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Bailiffs move in after eviction orders granted for two squats in Hampstead

PUBLISHED: 09:00 01 May 2014 | UPDATED: 16:52 01 May 2014

American artist John Ligda outside the former Maxwell's building on Heath St as he welcomes passers by into the art exhibition in the rear of the building. He flew in from his home in Warsaw, Poland, to exhibit at the squat. Picture: Polly Hancock

American artist John Ligda outside the former Maxwell's building on Heath St as he welcomes passers by into the art exhibition in the rear of the building. He flew in from his home in Warsaw, Poland, to exhibit at the squat. Picture: Polly Hancock

Archant

Bailiffs have evicted squatters who transformed a vacant bar in Hampstead into a pop-up art gallery this week – and another group living at a former police station are next in the firing line.

"The Heath of the Moment" art exhibition in the Former Maxwell's building on Heath St NW3. Organiser Jan with artist Rosa, who are also living in the building. Picture: Polly Hancock"The Heath of the Moment" art exhibition in the Former Maxwell's building on Heath St NW3. Organiser Jan with artist Rosa, who are also living in the building. Picture: Polly Hancock

Six artists moved into the former Tabby Cat Lounge in Heath Street, which has been empty since 2008, four weeks ago, and held an exhibition titled Heath of the Moment at the weekend.

They showed paintings, drawings and photos from various contributors including John Ligda, an American artist based in Warsaw, Poland, who flew in especially to display his work after learning of the project through social media.

But their stay came to an end on Tuesday when bailiffs armed with a battering ram, chainsaw and climbing equipment turned up at 5.30am, following a court order.

Photographer Rosa, 30, who declined to give her last name, said: “The bailiffs came well-prepared in case we were going to resist.

“They came in and woke us up and we packed up our stuff and were out by about 8am.

“We really enjoyed being in Hampstead and the local population on the whole was very welcoming and there’s lots of creative spirit. We wish Hampstead well.”

The exhibition was organised by Jan, 23, an artist from the Czech Republic, who also did not want to give his full name.

“A property should be occupied, there are so many people who need shelter,” he said.

David Carter, chief executive of the The Sheriffs Office, said the occupants left peacefully, adding: “They appear to have treated the building with respect during their occupation, something rarely seen in squats these days.”

Squatters who took over the Hampstead police station annexe in Rosslyn Hill over Easter weekend have also been ordered to vacate the premises, after appearing at Central London County Court yesterday.

The station’s 15 occupants had vowed to help the community in Hampstead – like the police officers who used the building before them – and they are disappointed to not now have the chance.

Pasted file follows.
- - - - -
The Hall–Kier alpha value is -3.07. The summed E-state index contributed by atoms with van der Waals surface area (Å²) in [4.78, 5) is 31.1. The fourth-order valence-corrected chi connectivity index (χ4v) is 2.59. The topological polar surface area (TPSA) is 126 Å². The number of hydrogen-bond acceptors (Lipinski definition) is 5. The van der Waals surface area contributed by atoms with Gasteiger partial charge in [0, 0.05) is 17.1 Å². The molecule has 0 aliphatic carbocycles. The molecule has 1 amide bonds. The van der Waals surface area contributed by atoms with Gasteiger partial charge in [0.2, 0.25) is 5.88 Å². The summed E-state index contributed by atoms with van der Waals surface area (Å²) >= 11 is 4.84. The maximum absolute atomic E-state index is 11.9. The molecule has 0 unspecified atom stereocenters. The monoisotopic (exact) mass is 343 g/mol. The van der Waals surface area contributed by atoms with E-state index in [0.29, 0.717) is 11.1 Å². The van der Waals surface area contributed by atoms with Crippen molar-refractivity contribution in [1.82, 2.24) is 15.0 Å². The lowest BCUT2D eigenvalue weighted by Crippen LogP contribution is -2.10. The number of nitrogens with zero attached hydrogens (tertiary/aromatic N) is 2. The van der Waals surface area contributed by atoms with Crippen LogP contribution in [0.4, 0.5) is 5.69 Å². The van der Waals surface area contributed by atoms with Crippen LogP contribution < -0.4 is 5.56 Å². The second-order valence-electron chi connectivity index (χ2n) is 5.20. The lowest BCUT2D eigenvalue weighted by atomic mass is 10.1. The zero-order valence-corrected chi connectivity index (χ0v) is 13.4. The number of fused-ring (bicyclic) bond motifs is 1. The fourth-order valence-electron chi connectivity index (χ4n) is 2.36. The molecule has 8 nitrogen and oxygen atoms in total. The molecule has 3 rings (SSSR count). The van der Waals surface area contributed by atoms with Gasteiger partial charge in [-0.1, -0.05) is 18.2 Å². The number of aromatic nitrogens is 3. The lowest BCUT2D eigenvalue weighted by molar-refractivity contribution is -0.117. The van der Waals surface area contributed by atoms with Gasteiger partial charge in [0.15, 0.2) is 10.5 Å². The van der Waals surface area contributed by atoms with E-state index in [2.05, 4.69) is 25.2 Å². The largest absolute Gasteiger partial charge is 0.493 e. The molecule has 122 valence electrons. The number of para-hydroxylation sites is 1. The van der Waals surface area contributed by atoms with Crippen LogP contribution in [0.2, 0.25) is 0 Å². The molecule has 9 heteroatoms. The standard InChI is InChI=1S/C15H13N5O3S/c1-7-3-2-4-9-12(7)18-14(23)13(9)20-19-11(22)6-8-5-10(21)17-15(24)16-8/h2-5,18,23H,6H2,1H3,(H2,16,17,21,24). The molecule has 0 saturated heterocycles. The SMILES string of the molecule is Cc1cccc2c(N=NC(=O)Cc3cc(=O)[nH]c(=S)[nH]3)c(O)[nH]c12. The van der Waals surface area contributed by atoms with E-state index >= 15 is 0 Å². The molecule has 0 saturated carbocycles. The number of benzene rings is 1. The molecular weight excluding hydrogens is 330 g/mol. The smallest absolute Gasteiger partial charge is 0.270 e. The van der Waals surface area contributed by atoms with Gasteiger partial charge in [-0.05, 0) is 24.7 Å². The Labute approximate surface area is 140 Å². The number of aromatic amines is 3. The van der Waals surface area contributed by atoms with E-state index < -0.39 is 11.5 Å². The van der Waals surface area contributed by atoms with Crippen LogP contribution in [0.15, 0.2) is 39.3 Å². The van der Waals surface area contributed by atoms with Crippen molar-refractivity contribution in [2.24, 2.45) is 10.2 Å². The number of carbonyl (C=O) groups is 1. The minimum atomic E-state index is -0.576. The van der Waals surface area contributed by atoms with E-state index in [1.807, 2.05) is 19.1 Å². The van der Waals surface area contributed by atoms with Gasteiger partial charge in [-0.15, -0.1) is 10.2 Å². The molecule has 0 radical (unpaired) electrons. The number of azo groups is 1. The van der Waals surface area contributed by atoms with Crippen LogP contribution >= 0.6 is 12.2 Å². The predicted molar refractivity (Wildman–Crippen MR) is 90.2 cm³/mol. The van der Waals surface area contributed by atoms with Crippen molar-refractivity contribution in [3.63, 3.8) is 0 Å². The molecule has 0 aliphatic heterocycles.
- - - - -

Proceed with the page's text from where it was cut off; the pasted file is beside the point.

Greg Aleksander, the group’s spokesman, said they had been welcomed with open arms by some neighbours.

“They were not trying to get us out of the neighbourhood – they’ve even lent us tools to help us do it up,” he said.

The 21-year-old, who is the closest thing to the group’s leader, has only been in the UK since December, when he came to visit a friend from his Polish hometown who was already squatting in London.

Because of his excellent English, he ended up negotiating with police and landlords on their behalf – and eventually the idea of starting his own community was born.

“I came here to see my friends and found out about squatting,” he said.

“I saw a couple of squats that weren’t really nice, and I wanted to show you could do it in a nice way.

“Other squats are dodgy and dirty, but we would not want to be involved with that. We’re just nice quiet people willing to help in any way possible.”

What do you think? Community reaction

Cllr Linda Chung, Hampstead Town (Lib Dem): “It’s disgraceful that the police have left the building empty for nearly a year. If the squatters mean what they say when they promise to keep the place clean, tidy and repaired, I suggest the police let them stay.

Andrew Dismore, London Assembly Member for Barnet and Camden (Labour): “They have little prospect of selling it and should now accept it ought to reopen as a police station rather than be left as an empty white elephant for squatters and vandals to target.”

Cllr Tulip Siddiq, Labour’s candidate for Hampstead and Kilburn at the next general election: “I think it’s a disastrous failure on the part of Boris Johnson. If they had made a decision on the building earlier, we would not have ended up in this position.”

Peter Burian, vice-chairman of the Hampstead Town Safer Neighbourhoods Panel: “It’s so ludicrous Gilbert and Sullivan couldn’t even set it to music.”

Jamie Walker, 33, who works in recruitment and lives opposite in Rosslyn Hill: “The building is going to be sold for millions and we will probably get a Russian oligarch moving in, which I’m not too pleased about – but I would prefer that to squatters.”

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